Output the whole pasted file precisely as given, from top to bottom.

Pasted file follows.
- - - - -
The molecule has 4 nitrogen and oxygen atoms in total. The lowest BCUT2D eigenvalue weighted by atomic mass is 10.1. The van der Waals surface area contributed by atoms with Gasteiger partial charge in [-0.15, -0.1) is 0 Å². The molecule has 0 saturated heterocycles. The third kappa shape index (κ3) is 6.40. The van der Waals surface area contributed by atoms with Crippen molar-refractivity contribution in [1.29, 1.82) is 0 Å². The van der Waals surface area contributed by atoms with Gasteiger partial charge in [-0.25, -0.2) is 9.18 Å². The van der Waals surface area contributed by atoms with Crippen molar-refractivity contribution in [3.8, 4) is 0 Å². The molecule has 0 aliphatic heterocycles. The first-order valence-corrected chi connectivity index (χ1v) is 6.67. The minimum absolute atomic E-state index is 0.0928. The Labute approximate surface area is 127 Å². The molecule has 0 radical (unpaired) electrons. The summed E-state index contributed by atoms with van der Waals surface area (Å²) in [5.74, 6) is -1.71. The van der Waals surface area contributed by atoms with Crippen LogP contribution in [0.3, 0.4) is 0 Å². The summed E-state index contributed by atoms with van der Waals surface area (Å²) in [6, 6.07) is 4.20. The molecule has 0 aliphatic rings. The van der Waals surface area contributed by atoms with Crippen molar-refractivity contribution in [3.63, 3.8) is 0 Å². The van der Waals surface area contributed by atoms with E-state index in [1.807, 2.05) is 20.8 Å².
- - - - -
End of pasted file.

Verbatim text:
The molecule has 4 nitrogen and oxygen atoms in total. The lowest BCUT2D eigenvalue weighted by atomic mass is 10.1. The van der Waals surface area contributed by atoms with Gasteiger partial charge in [-0.15, -0.1) is 0 Å². The molecule has 0 saturated heterocycles. The third kappa shape index (κ3) is 6.40. The van der Waals surface area contributed by atoms with Crippen molar-refractivity contribution in [1.29, 1.82) is 0 Å². The van der Waals surface area contributed by atoms with Gasteiger partial charge in [-0.25, -0.2) is 9.18 Å². The van der Waals surface area contributed by atoms with Crippen molar-refractivity contribution in [3.8, 4) is 0 Å². The molecule has 0 aliphatic heterocycles. The first-order valence-corrected chi connectivity index (χ1v) is 6.67. The minimum absolute atomic E-state index is 0.0928. The Labute approximate surface area is 127 Å². The molecule has 0 radical (unpaired) electrons. The summed E-state index contributed by atoms with van der Waals surface area (Å²) in [5.74, 6) is -1.71. The van der Waals surface area contributed by atoms with Crippen LogP contribution in [0.3, 0.4) is 0 Å². The summed E-state index contributed by atoms with van der Waals surface area (Å²) in [6, 6.07) is 4.20. The molecule has 0 aliphatic rings. The van der Waals surface area contributed by atoms with Crippen molar-refractivity contribution in [3.63, 3.8) is 0 Å². The van der Waals surface area contributed by atoms with E-state index in [1.807, 2.05) is 20.8 Å².